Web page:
Tuesday, January 19

What scientists know about Covid-19 a year later

A vaccination team in a residence in Ourense.

A vaccination team in a residence in Ourense.
I. Osorio

The year 2020 will go down in history as the year of the pandemic Covid-19. In addition to the enormous health and economic impact, and the very high number of deaths and infections that it leaves behind, the SARS-CoV-2 It has changed the way of life and social practices in much of the world, while generating a significant cultural and emotional impact. Throughout these twelve months, scientists from all over the world have devoted themselves to investigating the coronavirus, as it was showing and now the Carlos III Health Institute collects the knowledge acquired in a report. The long-awaited work of vaccines, the possible treatment findings and the continuation of preventive measures and public health “will make it possible to overcome this pandemic, which is a new warning of the need to gather knowledge and resources to face other similar scientific and health crises that may occur in the future.”


The exact origin of SARS-CoV-2 has not yet been revealedAlthough it is known that transmission to people came from an animal, perhaps directly from a bat or through the infection of an intermediate species as occurs in SARS and Mrs. The first known case was reported on December 31, 2019 in the Chinese city of Wuhan and it is similar to other known corona viruses, but with specific characteristics. The disease it causes is Covid-19.

Biology and mutations

In January 2020, the first SARS-CoV-2 genomes began to be sequenced and in Spain, in March, scientists from the Carlos III National Microbiology Center carried out the complete sequencing of the virus, thanks to respiratory samples from patients from different Spanish geographical areas. . Like all viruses, SARS-CoV-2 has suffered small genetic mutations, something common, although it is known “that it does not mutate excessively”, although given its pandemic spread, close monitoring of its mutations is necessary. An example is the variant registered in the United Kingdom, which is associated with a possible increase in transmission “not yet confirmed”. And it is that “for the moment it has not been determined that the mutations of the virus acquired now have increased its lethality”.

Transmission by secretions, contact and aerosols

Different forms of transmission are recognized and are still being studied: the main one is the secretions of infected people, mainly by airborne transmission, produced by talking, coughing or sneezing, so the use of masks is one of the main methods of containing its dispersion. The infection can also be transmitted by contact with contaminated objects by these secretions, followed by contact with the mucosa of the mouth, nose or eyes, so that hand hygiene is another of the most recommended preventive methods. In recent months the air transmission of the virus, what we know as aerosols, after finding evidence that SARS-CoV-2 particles can remain suspended in the air. Hence, the importance of ventilation in closed spaces.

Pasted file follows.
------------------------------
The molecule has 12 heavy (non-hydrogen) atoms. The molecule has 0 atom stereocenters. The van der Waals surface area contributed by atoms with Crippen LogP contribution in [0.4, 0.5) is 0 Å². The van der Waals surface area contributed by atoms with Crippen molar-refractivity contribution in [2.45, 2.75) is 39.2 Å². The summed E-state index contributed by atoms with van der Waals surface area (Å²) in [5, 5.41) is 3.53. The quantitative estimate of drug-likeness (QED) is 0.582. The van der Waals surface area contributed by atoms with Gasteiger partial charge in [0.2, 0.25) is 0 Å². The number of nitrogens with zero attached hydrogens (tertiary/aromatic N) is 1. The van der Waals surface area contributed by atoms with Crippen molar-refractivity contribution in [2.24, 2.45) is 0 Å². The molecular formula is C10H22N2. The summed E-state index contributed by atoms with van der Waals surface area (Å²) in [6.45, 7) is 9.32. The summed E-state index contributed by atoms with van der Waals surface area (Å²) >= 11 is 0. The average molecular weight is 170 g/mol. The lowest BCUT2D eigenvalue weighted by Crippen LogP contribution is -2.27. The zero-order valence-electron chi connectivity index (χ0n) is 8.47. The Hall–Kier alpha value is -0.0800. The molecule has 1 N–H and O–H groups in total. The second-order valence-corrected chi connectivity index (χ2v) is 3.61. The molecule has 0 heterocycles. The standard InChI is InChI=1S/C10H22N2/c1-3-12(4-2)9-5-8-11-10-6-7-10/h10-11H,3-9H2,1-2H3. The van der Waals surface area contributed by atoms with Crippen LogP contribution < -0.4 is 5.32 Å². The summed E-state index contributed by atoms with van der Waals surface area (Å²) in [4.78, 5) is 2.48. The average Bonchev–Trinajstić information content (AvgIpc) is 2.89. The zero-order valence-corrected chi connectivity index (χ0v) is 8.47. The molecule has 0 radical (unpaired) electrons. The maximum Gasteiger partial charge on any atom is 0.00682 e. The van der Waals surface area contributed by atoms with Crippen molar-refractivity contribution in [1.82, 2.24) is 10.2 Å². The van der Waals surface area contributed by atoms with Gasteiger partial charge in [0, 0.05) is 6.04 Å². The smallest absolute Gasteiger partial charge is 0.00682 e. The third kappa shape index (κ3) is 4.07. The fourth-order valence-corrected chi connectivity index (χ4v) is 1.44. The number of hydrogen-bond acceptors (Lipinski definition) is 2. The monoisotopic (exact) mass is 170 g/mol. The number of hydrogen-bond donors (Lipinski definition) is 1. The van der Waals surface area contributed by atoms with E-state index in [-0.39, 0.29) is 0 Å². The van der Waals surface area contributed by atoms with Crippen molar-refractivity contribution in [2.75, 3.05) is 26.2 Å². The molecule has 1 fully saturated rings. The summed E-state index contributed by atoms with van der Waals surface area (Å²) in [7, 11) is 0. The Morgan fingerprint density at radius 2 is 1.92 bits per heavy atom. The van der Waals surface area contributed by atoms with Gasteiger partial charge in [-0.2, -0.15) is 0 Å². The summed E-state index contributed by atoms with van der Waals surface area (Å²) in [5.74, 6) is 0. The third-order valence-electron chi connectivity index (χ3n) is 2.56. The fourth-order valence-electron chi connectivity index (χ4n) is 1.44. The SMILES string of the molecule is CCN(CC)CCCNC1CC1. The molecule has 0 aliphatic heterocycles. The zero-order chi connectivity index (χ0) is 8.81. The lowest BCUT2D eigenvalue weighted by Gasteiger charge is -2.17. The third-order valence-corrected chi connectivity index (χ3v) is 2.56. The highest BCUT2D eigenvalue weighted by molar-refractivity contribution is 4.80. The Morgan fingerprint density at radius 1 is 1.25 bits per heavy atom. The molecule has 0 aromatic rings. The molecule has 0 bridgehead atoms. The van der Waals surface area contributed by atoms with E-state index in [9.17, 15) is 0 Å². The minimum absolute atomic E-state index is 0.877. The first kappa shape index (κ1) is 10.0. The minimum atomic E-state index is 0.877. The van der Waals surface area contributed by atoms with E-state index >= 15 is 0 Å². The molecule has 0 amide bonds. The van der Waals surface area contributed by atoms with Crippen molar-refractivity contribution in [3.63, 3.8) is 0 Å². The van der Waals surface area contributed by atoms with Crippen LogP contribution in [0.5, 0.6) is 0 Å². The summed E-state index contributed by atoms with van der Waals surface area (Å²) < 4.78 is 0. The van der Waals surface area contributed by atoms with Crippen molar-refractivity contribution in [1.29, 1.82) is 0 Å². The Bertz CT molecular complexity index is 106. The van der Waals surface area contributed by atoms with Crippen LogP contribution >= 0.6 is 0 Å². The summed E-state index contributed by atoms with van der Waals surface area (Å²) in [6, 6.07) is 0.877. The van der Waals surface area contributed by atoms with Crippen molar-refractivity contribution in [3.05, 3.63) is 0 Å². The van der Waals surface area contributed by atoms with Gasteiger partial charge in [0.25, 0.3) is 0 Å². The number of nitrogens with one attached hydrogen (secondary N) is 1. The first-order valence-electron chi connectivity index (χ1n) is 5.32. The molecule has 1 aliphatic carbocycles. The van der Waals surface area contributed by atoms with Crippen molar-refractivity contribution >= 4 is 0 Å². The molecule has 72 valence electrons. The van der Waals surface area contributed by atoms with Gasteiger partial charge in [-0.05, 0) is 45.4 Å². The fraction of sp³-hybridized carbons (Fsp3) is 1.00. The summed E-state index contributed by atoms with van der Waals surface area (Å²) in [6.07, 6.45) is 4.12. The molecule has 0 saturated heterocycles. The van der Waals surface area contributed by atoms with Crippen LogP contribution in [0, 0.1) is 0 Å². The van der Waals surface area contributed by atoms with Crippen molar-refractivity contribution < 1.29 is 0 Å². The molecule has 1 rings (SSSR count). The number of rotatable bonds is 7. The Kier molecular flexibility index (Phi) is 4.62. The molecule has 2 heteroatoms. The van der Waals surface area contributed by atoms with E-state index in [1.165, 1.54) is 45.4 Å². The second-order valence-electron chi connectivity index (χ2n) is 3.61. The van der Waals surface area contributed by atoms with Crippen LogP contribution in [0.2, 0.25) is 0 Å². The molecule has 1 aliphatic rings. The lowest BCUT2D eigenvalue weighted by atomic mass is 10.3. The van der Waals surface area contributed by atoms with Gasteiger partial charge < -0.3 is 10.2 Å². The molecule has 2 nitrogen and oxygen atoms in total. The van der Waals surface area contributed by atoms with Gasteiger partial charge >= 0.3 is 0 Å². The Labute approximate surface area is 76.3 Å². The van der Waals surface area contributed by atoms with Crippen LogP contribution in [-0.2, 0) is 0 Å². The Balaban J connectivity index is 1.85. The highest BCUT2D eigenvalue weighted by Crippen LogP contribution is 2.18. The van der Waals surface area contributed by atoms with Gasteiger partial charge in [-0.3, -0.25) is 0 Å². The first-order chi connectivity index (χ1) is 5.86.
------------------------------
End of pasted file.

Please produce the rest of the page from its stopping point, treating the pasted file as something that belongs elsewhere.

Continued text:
Symptoms and immune response

The new coronavirus does not cause the same symptoms in all people and, in fact, many do not develop any symptoms, are called asymptomatic, but they can transmit the infection. Those who develop symptoms can present it in a multiple and variable way. Cough, sore throat, fever, anemia (loss of smell), Asia (loss of taste), muscle pain, headache, shortness of breath and diarrhea are some of the most common symptoms. In addition to affecting the respiratory tract, the new coronavirus also has the ability to infect numerous organs and generate a great clinical diversity of manifestations. Most patients are mild or asymptomatic, but in 15-20% of cases the disease worsens and 1% of patients die. Normally the immune system is able to control the virus before it spreads through the body before it reaches the lungs

Corticosteroids and heparin as treatment

There are hardly any specific effective treatments against Covid-19, despite intense research and the range of options that have been studied around the world since the beginning of last year. Corticosteroids are the only drugs that seem to have shown some usefulness, by allowing a reduction in mortality in seriously ill patients, although its efficacy is still under investigation. The anticoagulant heparin is also used to combat clotting problems, while its use remains under investigation. Other alternatives, such as the use of antivirals or Redeliver, used in Ebola, have not yielded positive results, which is why the WHO advises against their use due to lack of evidence. The same is true for hydroxyloquine or the use of plasma from recovered patients to treat acutely infected patients, although several studies are ongoing.

Ongoing vaccination

In the field of vaccines, the scenario is different. The first ones have just been approved, after an unprecedented global effort to develop prototypes and accelerate their completion and in December the vaccination of the groups considered priority began. There are many prototypes in development, in different phases of clinical trials. Ten vaccines have entered or completed phase III trials, the last link in development before commercialization.

More than 1.5 million infections in Spain, which exceeds 50,000 deaths

In Spain, up to the date of publication of this document, more than 1.85 million cases and almost 50,000 people died, according to the cases officially notified to Health by the autonomous communities, which leaves a mortality rate of around 106 deaths per 100,000 inhabitants.

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